It just didn't come with a fortran compiler, which I needed, but then again neither does linux.

Sep. 10th, 2005 04:24 pm (UTC)
Re: schism in the curch of #
I'm actually a registered Solaris developer from way, waaay back (the last time I compiled code on a Solaris box was 1994), and Sun still occasionally sends me newsletters in email and bundles of CDs in the mail. I have a set of Solaris 9 install CDs around here somewhere, haven't seen them in a while, much less used 'em for anything.
Sep. 10th, 2005 04:50 pm (UTC)
Re: schism in the curch of #
Au contraire. G77 is a FORTRAN compiler and comes with all the distributions of Linux I've ever worked with. We won't get into the relative merits of G77 vs. Pathscale vs. Portland vs. Intel, but it's there nonetheless.

Take that you pipe stress freaks and crystallography weenies!
Sep. 10th, 2005 05:16 pm (UTC)
Re: schism in the curch of #
I'm sorry, I meant to say that Linux doesn't come with any modern fortran compilers. All the code I deal with in Fortran uses the at least Fortran 90 standards, of which the GNU compiler doesn't support in any reliable way.
At work we have both the Intel and Portland Group compilers, Though I predominatly use PG, I get the impression that the Intel one is more robust.

So, yeah there is g77, but unless you're like 40-50 and haven't kept up with the current practices in your field, it's useless.

And Fortran still is the best choice for number crunching.
Sep. 10th, 2005 05:31 pm (UTC)
Re: schism in the curch of #
Okay, I was just taking you at what you said. As for being 40 and out of touch, well, there are more of those out there than you think.
I had to do a customer visit this summer where the guy was a geophysicist and got really cranky because the stress fracture tree code he wrote in FORTRAN IV back in 1975 worked fine on the Sandia Cray back then and it should do the same thing under Linux now dammit, but it didn't(and of course this was our fault).

IME, it doesn't really matter if you use Intel or PGI as long as you're doing single-context, single-CPU programs. If you need MPI-aware code, to say, run over a cluster, you really want the PGI compiler then.
Sep. 20th, 2005 05:41 am (UTC)
Why Windows NEEDS a pretty installer
Well, the reason that Windows needs a pretty installer (by the way, mandriva has the best isntaller of any os, bar none) is because you have to re-install it every couple of months. Why? Because even with the best anti-virus installed, you will still have to manually clean up every spam, trojan, and other crap that the OS is designed to accept right away. Plus, you have to pay $couple_of_hundred to get Photoshop to have halfway decent image-editor while I get GIMP for free (yes, you can download it for Windows, but I get it while installing), a $hundred to use M$ Office while I get OpenOffice.org, and use Winamp while I use XMMS. You have to deal with .doc, .wmv, .wma crap while I deal with .rtf, .pdf (that I can get automatically with OpenOffice.org), .mpg, .mp3, and .ogg.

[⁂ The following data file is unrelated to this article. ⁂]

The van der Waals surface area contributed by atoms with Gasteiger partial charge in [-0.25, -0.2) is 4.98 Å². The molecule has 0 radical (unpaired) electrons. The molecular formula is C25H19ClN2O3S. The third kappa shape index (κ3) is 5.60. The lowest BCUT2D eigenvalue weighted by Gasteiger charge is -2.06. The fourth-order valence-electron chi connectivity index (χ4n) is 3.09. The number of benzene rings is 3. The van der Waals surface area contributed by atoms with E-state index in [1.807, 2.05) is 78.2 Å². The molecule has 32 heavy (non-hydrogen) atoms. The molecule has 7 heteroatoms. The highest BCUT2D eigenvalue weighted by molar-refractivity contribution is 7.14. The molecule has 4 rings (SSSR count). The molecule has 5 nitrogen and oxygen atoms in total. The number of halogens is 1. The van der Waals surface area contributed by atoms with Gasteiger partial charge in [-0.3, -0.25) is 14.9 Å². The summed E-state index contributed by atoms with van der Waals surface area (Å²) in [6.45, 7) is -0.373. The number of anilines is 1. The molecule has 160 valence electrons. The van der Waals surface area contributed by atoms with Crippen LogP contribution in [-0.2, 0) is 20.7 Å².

I used to use XP, but after seeing KDE and enlightenment, I can only scratch my head when you say that Window$ look better than any GUI on Linux. Pity.

Kubuntu Linux, Kernel 2.6.12
Sep. 21st, 2005 03:08 pm (UTC)
Re: Why Windows NEEDS a pretty installer
It's not really a question of having a pretty installer because the software needs to be reinstalled so much; it's a question of having a reliable installer because Linux will never succeed on the desktop until an average user with average computer skills can get it installed. The best operating system in the world is useless if it cannot be installed.

Windows succeeds and Linux fails on the desktop because Microsoft understands two things that Linux users don't:

1. The software needs to be installed. By ordinary users. If an ordinary user can't get it on his computer, an ordinary user can't use it.

2. People's impressions and ideas about any tool--not just computer operating systems, and not just computers, but any tool--will be formed by their very first experience with it. If the initial experience with a new tool is that it is frustrating and incomprehensible, then people will not use it.

Regardless of how often Linux needs to be installed, it still needs to be installed once. If it can't be installed once, people aren't going to use it.

As for Photoshop and the GIMP: Many people who are not professional image editors or professional prepress people believe that Photoshop and the GIMP do basically the same thing. To a casual user, they do. The GIMP gives a casual user everything he could ever need; a casual user does not need Photoshop.

For a prepress user intimately acquainted with both programs, the GIMP does about 20% of what Photoshop does. But people who do not work with image editing in a high-end environment for a living rarely ever see more than 10% f Photoshop's capabilities anyway; they sincerely believe that Photoshop and the GIMP are equivalent because they sincerely do not see 90% of Photoshop's capabilities. The real comparison is not between Photoshop and the GIMP; the real comparison is between Photoshop Elements and the GIMP.

And that's fine. Photoshop can handle many things that the GIMP cannot--spot color, for example. But most people do not know what "spot color" is, what it means, or why one would use it, so clearly do not need it.
( 27 comments — Leave a comment )